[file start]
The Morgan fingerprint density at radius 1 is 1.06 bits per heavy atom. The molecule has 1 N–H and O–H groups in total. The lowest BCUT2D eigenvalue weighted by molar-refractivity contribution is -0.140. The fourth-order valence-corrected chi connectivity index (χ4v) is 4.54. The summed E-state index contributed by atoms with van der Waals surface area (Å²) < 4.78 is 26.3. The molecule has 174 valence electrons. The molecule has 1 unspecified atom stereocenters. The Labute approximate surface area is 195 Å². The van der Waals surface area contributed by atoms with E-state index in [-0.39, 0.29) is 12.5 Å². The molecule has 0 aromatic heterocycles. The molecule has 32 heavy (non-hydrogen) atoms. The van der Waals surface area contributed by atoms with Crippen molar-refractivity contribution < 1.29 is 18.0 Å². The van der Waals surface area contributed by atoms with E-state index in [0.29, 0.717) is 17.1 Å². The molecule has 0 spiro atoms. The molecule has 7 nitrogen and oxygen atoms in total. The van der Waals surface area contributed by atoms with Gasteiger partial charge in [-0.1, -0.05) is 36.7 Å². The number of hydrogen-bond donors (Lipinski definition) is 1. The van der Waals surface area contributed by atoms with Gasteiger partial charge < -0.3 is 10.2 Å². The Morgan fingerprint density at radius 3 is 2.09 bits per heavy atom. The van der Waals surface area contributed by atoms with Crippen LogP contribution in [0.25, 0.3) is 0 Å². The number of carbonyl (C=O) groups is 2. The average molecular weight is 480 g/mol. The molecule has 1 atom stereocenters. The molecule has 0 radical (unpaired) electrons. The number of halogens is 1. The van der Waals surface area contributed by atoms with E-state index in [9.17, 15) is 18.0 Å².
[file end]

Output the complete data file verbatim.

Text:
The Morgan fingerprint density at radius 1 is 1.06 bits per heavy atom. The molecule has 1 N–H and O–H groups in total. The lowest BCUT2D eigenvalue weighted by molar-refractivity contribution is -0.140. The fourth-order valence-corrected chi connectivity index (χ4v) is 4.54. The summed E-state index contributed by atoms with van der Waals surface area (Å²) < 4.78 is 26.3. The molecule has 174 valence electrons. The molecule has 1 unspecified atom stereocenters. The Labute approximate surface area is 195 Å². The van der Waals surface area contributed by atoms with E-state index in [-0.39, 0.29) is 12.5 Å². The molecule has 0 aromatic heterocycles. The molecule has 32 heavy (non-hydrogen) atoms. The van der Waals surface area contributed by atoms with Crippen molar-refractivity contribution < 1.29 is 18.0 Å². The van der Waals surface area contributed by atoms with E-state index in [0.29, 0.717) is 17.1 Å². The molecule has 0 spiro atoms. The molecule has 7 nitrogen and oxygen atoms in total. The van der Waals surface area contributed by atoms with Gasteiger partial charge in [-0.1, -0.05) is 36.7 Å². The number of hydrogen-bond donors (Lipinski definition) is 1. The van der Waals surface area contributed by atoms with Gasteiger partial charge < -0.3 is 10.2 Å². The Morgan fingerprint density at radius 3 is 2.09 bits per heavy atom. The van der Waals surface area contributed by atoms with Crippen LogP contribution in [0.25, 0.3) is 0 Å². The number of carbonyl (C=O) groups is 2. The average molecular weight is 480 g/mol. The molecule has 1 atom stereocenters. The molecule has 0 radical (unpaired) electrons. The number of halogens is 1. The van der Waals surface area contributed by atoms with E-state index in [9.17, 15) is 18.0 Å².